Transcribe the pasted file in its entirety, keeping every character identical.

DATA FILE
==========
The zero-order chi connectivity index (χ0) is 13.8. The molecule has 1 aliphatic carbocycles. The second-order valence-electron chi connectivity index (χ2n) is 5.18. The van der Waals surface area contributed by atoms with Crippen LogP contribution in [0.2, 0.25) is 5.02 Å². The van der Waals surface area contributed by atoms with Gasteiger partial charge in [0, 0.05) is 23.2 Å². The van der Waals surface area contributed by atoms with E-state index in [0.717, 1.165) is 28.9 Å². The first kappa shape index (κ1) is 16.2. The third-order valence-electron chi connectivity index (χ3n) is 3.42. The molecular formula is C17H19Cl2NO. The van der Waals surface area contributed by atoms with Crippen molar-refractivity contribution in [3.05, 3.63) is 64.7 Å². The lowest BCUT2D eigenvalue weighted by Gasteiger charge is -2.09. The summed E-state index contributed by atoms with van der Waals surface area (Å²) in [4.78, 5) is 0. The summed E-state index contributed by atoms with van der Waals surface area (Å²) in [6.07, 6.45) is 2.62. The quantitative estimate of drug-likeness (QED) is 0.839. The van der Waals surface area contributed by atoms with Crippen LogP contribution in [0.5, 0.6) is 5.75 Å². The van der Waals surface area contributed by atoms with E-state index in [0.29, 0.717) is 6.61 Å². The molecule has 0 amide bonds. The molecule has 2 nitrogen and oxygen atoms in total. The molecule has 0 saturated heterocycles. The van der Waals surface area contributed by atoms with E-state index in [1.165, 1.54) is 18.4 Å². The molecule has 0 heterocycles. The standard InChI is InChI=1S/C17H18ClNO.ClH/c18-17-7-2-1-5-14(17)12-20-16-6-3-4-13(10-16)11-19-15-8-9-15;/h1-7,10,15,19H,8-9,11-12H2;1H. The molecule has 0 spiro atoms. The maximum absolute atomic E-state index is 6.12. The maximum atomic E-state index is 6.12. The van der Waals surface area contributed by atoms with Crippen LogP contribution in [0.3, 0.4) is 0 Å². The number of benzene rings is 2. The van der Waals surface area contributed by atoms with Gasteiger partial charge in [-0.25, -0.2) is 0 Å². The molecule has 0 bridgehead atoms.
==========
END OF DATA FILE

The zero-order chi connectivity index (χ0) is 13.8. The molecule has 1 aliphatic carbocycles. The second-order valence-electron chi connectivity index (χ2n) is 5.18. The van der Waals surface area contributed by atoms with Crippen LogP contribution in [0.2, 0.25) is 5.02 Å². The van der Waals surface area contributed by atoms with Gasteiger partial charge in [0, 0.05) is 23.2 Å². The van der Waals surface area contributed by atoms with E-state index in [0.717, 1.165) is 28.9 Å². The first kappa shape index (κ1) is 16.2. The third-order valence-electron chi connectivity index (χ3n) is 3.42. The molecular formula is C17H19Cl2NO. The van der Waals surface area contributed by atoms with Crippen molar-refractivity contribution in [3.05, 3.63) is 64.7 Å². The lowest BCUT2D eigenvalue weighted by Gasteiger charge is -2.09. The summed E-state index contributed by atoms with van der Waals surface area (Å²) in [4.78, 5) is 0. The summed E-state index contributed by atoms with van der Waals surface area (Å²) in [6.07, 6.45) is 2.62. The quantitative estimate of drug-likeness (QED) is 0.839. The van der Waals surface area contributed by atoms with Crippen LogP contribution in [0.5, 0.6) is 5.75 Å². The van der Waals surface area contributed by atoms with E-state index in [0.29, 0.717) is 6.61 Å². The molecule has 0 amide bonds. The molecule has 2 nitrogen and oxygen atoms in total. The molecule has 0 saturated heterocycles. The van der Waals surface area contributed by atoms with E-state index in [1.165, 1.54) is 18.4 Å². The molecule has 0 heterocycles. The standard InChI is InChI=1S/C17H18ClNO.ClH/c18-17-7-2-1-5-14(17)12-20-16-6-3-4-13(10-16)11-19-15-8-9-15;/h1-7,10,15,19H,8-9,11-12H2;1H. The molecule has 0 spiro atoms. The maximum absolute atomic E-state index is 6.12. The maximum atomic E-state index is 6.12. The van der Waals surface area contributed by atoms with Crippen LogP contribution in [0.3, 0.4) is 0 Å². The number of benzene rings is 2. The van der Waals surface area contributed by atoms with Gasteiger partial charge in [-0.25, -0.2) is 0 Å². The molecule has 0 bridgehead atoms.